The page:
State border crossings and the most expensive dry camping site ever

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We made it in to California! Honestly, I was a little worried. When you cross the border from California to another state, there’s nothing to do. But when you come back in to California, you have to stop for an agricultural inspection.

It’s actually really not a big deal, but I had seen several videos and posts from RVers crossing over either into California or from Canada into the states and how they had to get a full inspection, and throw away fruit. That wasn’t going to be big deal, but what I was afraid of was them asking about Rocky, my gulf coast box turtle, as you also are supposed to declare all animals on board.

See, my mom bought Rocky for me at a pet store when I was ten. We didn’t know anything about turtles. After we got him home and did some research, we found out what kind of turtle he was, and probably that the pet store should not have had him. He’s not illegal to own, but he falls into the exotics category. While no type of turtle was listed on the website as a restricted breed, I was still worried. Ryan’s solution was simple: if they said we couldn’t bring him in, we would just turn around and go back to Oregon. I worried they might try to take him away from me, in which case I would likely end up getting arrested for attacking whoever tried to say that to me.

In reality, here’s what happened:

A very friendly-looking person had us pull up to the stop sign. I was driving. He asked me if we had any produce, livestock or plants on board. I said something like “Um, we have some bananas and some other stuff.” (Tahoe chose that moment to whine, which he totally ignored.) His response: “Bananas? OK, have a great day.”

That was it! Whew. Of course, if I had thought about it, I would have remembered that last year we crossed from Nevada into California on our way back from Las Vegas and that guy just asked us why we were coming into California. We explained that we were on vacation and coming back home and he said “Sounds good, have a nice day” and let us through. We had all our pets with us and probably lots of fruit and vegetables. But he didn’t ask, and didn’t care that both of the dogs were barking in the background during our conversation.

And now for why we’re dry camping…

When you know I don’t care for it much. We decided to book our next spot further south and take a couple days to get there. That was always the plan. Since we were leaving on a Friday (expected temperatures in Grants Pass to reach 111 degrees), we thought we would drive into Crescent City, find a beach or nice park somewhere we could sit while I had my workday, and then figure out where we were sleeping. Sadly, it was not to be.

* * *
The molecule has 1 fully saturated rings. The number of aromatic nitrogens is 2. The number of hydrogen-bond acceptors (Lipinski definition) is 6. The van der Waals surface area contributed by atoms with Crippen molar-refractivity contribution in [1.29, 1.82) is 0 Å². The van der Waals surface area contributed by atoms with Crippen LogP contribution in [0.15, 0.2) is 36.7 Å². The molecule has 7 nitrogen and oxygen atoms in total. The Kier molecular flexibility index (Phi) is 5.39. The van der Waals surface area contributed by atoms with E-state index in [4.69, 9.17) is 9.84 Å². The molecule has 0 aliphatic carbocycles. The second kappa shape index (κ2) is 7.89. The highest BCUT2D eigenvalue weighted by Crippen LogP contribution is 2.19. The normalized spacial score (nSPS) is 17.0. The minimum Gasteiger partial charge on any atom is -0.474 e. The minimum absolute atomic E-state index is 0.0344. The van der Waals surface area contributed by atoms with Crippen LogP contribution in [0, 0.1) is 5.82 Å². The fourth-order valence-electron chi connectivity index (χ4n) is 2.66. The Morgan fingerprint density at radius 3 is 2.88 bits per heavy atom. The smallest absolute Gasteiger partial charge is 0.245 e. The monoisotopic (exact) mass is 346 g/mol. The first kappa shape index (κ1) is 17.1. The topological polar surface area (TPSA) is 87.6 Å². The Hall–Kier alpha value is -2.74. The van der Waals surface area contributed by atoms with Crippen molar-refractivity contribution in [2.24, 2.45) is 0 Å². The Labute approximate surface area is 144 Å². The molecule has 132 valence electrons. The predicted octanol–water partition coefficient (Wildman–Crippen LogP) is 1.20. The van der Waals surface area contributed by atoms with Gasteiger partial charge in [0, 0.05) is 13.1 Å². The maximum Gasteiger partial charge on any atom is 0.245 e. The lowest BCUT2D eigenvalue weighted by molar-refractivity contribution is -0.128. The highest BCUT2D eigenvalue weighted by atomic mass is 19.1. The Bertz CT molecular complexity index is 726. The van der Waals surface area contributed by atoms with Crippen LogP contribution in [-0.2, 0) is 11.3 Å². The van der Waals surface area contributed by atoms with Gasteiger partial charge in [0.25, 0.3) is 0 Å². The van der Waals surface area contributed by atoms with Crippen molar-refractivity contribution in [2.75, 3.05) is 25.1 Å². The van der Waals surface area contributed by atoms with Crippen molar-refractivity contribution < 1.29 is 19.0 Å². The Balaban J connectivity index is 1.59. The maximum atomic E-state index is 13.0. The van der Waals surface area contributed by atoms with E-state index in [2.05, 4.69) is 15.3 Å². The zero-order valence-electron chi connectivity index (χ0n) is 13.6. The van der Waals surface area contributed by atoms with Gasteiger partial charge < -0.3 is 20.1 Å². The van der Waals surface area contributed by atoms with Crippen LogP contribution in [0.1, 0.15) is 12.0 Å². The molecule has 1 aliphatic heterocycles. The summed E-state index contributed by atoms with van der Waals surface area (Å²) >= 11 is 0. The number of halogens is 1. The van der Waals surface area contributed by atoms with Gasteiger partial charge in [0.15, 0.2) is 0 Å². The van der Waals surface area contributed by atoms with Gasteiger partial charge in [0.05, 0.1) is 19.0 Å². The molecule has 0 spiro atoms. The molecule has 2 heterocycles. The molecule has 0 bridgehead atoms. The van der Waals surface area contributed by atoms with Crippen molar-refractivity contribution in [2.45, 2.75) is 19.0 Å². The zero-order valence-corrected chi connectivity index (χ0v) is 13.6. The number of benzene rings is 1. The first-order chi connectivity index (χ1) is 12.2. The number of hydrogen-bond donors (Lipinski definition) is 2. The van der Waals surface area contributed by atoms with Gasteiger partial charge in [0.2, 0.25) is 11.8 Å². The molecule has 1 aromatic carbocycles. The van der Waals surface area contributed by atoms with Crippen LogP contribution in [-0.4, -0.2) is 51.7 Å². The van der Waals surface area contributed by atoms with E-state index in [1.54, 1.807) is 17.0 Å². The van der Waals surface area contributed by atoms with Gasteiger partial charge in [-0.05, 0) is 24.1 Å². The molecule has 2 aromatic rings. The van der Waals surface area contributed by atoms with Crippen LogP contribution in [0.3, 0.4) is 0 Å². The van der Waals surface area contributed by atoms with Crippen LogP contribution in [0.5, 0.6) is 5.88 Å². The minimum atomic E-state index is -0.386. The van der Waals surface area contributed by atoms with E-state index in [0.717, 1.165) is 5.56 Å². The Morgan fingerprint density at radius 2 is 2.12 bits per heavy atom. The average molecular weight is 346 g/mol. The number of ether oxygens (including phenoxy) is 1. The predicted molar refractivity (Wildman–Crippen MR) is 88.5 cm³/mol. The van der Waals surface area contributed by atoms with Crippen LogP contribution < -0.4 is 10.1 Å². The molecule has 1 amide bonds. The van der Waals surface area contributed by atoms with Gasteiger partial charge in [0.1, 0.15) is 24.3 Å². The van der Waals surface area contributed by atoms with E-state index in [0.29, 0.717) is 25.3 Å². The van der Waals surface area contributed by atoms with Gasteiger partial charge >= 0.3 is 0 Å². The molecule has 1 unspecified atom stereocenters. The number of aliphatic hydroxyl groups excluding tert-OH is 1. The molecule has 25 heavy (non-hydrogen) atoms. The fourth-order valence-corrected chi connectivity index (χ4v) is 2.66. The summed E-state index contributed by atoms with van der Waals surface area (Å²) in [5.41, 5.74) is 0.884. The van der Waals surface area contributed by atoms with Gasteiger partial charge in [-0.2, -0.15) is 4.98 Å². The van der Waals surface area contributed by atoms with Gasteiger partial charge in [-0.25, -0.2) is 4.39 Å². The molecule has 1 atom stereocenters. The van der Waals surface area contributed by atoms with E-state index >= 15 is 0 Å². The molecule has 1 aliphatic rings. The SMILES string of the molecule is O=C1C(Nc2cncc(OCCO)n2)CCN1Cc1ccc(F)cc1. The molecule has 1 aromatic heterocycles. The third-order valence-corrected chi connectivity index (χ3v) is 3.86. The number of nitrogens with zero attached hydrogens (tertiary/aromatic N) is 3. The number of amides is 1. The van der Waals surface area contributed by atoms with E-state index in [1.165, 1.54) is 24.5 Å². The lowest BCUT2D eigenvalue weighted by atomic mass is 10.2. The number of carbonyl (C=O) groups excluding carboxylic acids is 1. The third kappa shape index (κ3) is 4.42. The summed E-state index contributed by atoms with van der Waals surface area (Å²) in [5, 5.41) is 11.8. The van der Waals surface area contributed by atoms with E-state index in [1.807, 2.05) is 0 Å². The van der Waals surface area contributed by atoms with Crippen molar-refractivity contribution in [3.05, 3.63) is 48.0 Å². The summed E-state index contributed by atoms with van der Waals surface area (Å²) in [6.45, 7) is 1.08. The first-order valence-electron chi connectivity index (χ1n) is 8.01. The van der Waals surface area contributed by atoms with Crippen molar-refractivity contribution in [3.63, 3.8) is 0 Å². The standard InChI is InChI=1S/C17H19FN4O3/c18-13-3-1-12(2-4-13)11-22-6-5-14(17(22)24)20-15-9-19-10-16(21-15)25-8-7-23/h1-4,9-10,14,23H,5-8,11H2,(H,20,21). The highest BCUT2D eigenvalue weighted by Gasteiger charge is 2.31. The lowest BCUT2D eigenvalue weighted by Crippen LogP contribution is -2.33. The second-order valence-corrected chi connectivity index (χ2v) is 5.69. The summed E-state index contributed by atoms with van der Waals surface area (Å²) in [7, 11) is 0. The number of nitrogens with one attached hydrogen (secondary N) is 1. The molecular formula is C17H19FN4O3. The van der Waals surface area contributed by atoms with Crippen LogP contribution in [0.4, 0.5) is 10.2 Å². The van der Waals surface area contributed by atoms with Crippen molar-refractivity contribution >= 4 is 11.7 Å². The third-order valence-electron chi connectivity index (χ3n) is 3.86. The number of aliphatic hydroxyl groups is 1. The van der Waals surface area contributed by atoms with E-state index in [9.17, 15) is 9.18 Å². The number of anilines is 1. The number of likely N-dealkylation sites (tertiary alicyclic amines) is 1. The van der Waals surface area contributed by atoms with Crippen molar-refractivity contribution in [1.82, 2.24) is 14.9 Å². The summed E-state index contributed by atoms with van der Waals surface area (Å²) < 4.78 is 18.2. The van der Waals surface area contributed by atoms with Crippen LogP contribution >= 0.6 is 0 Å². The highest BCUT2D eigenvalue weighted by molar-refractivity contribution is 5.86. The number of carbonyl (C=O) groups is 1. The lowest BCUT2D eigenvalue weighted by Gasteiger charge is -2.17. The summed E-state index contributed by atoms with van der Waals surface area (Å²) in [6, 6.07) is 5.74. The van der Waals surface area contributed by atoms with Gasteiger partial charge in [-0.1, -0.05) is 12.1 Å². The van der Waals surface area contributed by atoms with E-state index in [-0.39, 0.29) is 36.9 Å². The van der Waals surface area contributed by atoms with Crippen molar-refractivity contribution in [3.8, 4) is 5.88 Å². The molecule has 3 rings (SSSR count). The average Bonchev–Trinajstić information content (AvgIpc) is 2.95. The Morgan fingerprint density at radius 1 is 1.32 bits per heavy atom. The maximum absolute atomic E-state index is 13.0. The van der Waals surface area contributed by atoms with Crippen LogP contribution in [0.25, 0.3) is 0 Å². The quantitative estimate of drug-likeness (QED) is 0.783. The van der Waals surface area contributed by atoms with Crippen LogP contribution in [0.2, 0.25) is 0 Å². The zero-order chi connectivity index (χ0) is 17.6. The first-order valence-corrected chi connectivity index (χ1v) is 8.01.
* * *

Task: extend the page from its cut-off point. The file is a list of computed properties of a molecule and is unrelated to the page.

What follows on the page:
On Thursday we took the RV in for an oil change. We all sat inside while they did their thing, which included a multi-point inspection. They said there were several things that needed attention. I’ll get into the rest later, but the thing that we needed to focus on right away were the brakes.

As we’ve said before, we’ve never owned a motorhome. We both test-drove one years ago, but it was brand-new, so we weren’t expecting ours to perform like that one did. When we had our travel trailer, our vehicle was equipped with a brake controller to help the trailer slow down. But we were still driving a normal passenger vehicle and knew how it expected to feel.

When we got the motorhome we knew it was a little bit more difficult to break but we thought maybe that was expected with a 20,000 pound vehicle. Then when we started travelling full-time we began to worry about the brakes with all the hills we were encountering. They seemed to get soft once, at which time we pulled over and waited until they firmed up. Since then we’ve been very careful and have been attempting to find a shop where we could get them looked at.

At the oil change place, we knew we couldn’t wait any longer. Ryan started calling places in Crescent City while I drove, and we decided on Les Schwab. The technician he spoke to on the phone seemed to know what type of parts we would need, and was able to give a rough estimate of the cost. Other places we called wouldn’t even hazard a guess about what brake pads and rotors cost.

When we arrived, the place was super busy. They don’t take appointments so we had to wait, but that was fine. I did my work. They were able to do an inspection without putting us on the lift, so we never had to leave the RV. They were able to order parts to come in on Saturday (the next day) and told us that while we’d be here all day, they’d get it done for us.

While we were here we decided to get some bushings and air springs to help with the handling of the vehicle (which is not that great). All in all, the estimate came in at $2200.

So we slept in the Les Schwab parking lot last night. But it was fine, because we have our house and we are all together. And when we leave here, our wallet will be lighter but we will be much, much safer.

Anyway, it’s Saturday morning. I slept almost 10 hours (went to bed early and slept pretty well) and we’re waiting for them to get started, but we’re all comfy and have plenty to keep us occupied. I’ll give you an update about how it went, final bill and where we sleep tonight.

 

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